Nelson Mandela Day: The Great NYC Visit

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The Archives: Nelson Mandela in New York in 1990

 

Nelson Mandela International Day, also known as Mandela Day, is an annual day in honor of Mandela, celebrated July 18, Mandela's birthday. The day was officially declared by the United Nations in November 2009, with the first UN Mandela Day held in July 2010. 

This year also marks the 25th anniversary of Nelson Mandela’s historic visit to New York City where he was hosted by David Dinkins the City's first African American mayor. 

Many of us still remember his great interview with Ted Koppel and how Madiba, newly-freed from jail even put Koppel on the spot on June 21, 1990 when he kept trying to make him renounce Yassir Arafat and the PLO and his association with Libya's Muammar al-Quathafi.

  Here Mayor Dinkins briefly recalls the visit:  

BSN: As a Mayor you were very close to late Tata Madiba. What is your best experience with Tata Nelson Mandela?

Dinkins: When Madiba was released from prison in 1990, I was the mayor of New York and the first place that he came outside of South Africa was here to New York, where he took part in a parade.  He stayed with my wife and me in Gracie mansion, the residence of the mayor of New York.  It was great time and what I noticed more than anything else was the total absence of bitterness, whether he was playing with our daughter, who was an infant at that time, or being interviewed by Ted Koppel, who challenged him and said “What about the communists?” Madiba said, “They were the only ones that helped us. Next question.”  

He was a remarkable man. I feel privileged that he was my friend. 

BSN: Today there is great disparity in wealth between Blacks and Whites and a lack of unity in the Black community as a collective economic group of people, not only in South Africa but also all over Africa. What will it take to reverse the trend and to become an economic power, and what can we learn from Black America?

Dinkins: It will take some leadership. It didn’t happen in South Africa all by itself. It was people like Nelson Mandela, Bishop Tutu and others and was not easily done; lots of good people lost their lives in the process.  But think in contrast what it would have been if a civil war had started. As far as we are concerned here in this country, those civil right movements - I was born in 1927 so I lived through all of this stuff - I know that things wouldn't have been where they are right now if not for people like John Lewis, Andy Young and others who gave a lot of themselves. So it takes that kind of leadership of men and women.  Who knows what would have happened if Rosa Parks had moved to the back of the bus? Or if Martin Luther King had said that he was too busy when they asked him to lead the Montgomery bus boycott; who knows?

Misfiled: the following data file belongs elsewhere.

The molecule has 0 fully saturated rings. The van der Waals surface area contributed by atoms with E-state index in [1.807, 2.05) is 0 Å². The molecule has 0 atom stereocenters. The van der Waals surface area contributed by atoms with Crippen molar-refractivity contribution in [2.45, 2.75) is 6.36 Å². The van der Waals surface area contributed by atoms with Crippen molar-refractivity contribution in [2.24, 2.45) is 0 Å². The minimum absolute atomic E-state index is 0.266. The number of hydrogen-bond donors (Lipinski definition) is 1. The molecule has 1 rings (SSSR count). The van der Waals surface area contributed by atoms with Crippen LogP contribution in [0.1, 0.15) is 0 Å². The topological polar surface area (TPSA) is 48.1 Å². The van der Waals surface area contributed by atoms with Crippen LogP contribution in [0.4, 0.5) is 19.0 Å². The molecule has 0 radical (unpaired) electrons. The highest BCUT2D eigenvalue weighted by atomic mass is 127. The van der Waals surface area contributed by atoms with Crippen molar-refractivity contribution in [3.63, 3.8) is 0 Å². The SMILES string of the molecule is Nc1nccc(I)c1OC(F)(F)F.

BSN: What does it take to become the first Black mayor of a city like New York?

Dinkins: A lot of help. It takes understanding, that, but nobody gets anywhere alone. Everybody stands on somebody's shoulders. I would have not become the 166th mayor of this great city if it hadn't been for lots of people who helped along the way. 

BSN: Last question. What about President Barack Obama and his legacy?

Dinkins: Obama’s legacy? It’s too early to talk about it.  He is a young person who has yet some time in his term to go. I think he has achieved a lot by becoming the first Black president. That is an accomplishment.  

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